TISS Mumbai – What Makes It Different?

TISS is something fundamentally different. And now that I have got that so very clichéd yet so very true statement out of the way, let us try and identify the things that make TISS the lovely place that it is for a student.




Before reading further, please do note that I write this as a student of one out of the many courses and schools at TISS – the Masters in Arts program in Human Resource Management & Labour Relations at the School of Management & Labour Studies. Typically speaking, this should offer you a limited perspective only but I think I should be able to do a little better than that.


So, without any further ado, find below some of the aspects of TISS that make it a great place to spend two years of your life, while also learning something very useful on the side –

The sheer variety on offer – From heated debates about the Kerala vs. Gujarat models of governance where arguments are borrowed from anthropology as well as economics to impromptu discussions about the film-making exploits of Hitchcock… TISS offers it all. You can, of course, revert that this is true for any institute worth its salt. But what isn’t true is that you get a chance to interact with people who are experts in areas so different from yours or are on their way towards becoming so. In my two years at TISS, I had close friends / room-mates who were studying courses like Development Studies, Disaster Management, Media and Cultural Studies, Social Work, Hospital Administration etc. If one tries hard enough, the broad perspective that one can develop well and truly beyond just management will hold him / her in good stead throughout his / her career.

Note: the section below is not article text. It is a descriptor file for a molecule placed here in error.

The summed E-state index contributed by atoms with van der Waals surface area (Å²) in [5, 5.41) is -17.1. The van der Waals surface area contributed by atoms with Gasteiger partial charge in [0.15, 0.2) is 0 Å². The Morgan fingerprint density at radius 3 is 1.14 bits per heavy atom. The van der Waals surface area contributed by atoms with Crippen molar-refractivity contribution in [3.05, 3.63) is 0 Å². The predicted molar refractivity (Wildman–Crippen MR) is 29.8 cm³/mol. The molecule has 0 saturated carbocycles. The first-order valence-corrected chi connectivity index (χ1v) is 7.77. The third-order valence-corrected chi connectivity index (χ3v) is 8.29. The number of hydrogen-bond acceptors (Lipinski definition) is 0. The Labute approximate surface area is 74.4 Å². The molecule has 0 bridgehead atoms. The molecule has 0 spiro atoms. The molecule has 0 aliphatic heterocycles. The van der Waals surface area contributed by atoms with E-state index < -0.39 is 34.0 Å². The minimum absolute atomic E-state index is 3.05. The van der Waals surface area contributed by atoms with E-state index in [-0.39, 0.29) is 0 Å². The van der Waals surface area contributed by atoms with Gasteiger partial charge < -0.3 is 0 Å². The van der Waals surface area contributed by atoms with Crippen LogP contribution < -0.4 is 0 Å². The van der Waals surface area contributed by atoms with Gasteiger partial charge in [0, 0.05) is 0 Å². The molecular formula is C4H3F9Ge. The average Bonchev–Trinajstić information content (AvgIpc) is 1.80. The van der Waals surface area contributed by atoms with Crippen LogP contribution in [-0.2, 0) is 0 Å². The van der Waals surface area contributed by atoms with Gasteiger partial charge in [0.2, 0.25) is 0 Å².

6 internships – Yes, you read that right! Every semester in TISS (there are four of them) gives you an opportunity to go and work in a real organization, and this feature is called Fieldwork. In the first two semesters, the internship is limited to just two days in a week while one full month at the end of the third semester as well as the beginning of the fourth semester is dedicated to this. Throw the regular two month internship in between the first and second year, and the compulsory NGO internship at the end of the course into the mix, and imagine… you have actually worked in six different organizations before even graduating! The profs ensure that you get exposure to different sectors and industries, and even though a couple of these internships may turn out to be duds, the potential opportunity is simply huge. And did I mention that being located in Bombay helps a lot!


The academics – The first bit of this is actually an offshoot of the first point. There is a big Foundation Course (FC) in the first semester which students across many different courses have to compulsorily attend and your classmates for this class come from the different courses mentioned earlier. The FC has 40+ lectures and focuses on issues like politics, agriculture, tribes, gender, society, development etc. while keeping the story of India in the center of all discussions. The course is taught by a number of faculties together who are noted academicians and researchers not just in a specific area but the grey interdisciplinary areas wherein the roots of almost everything lie.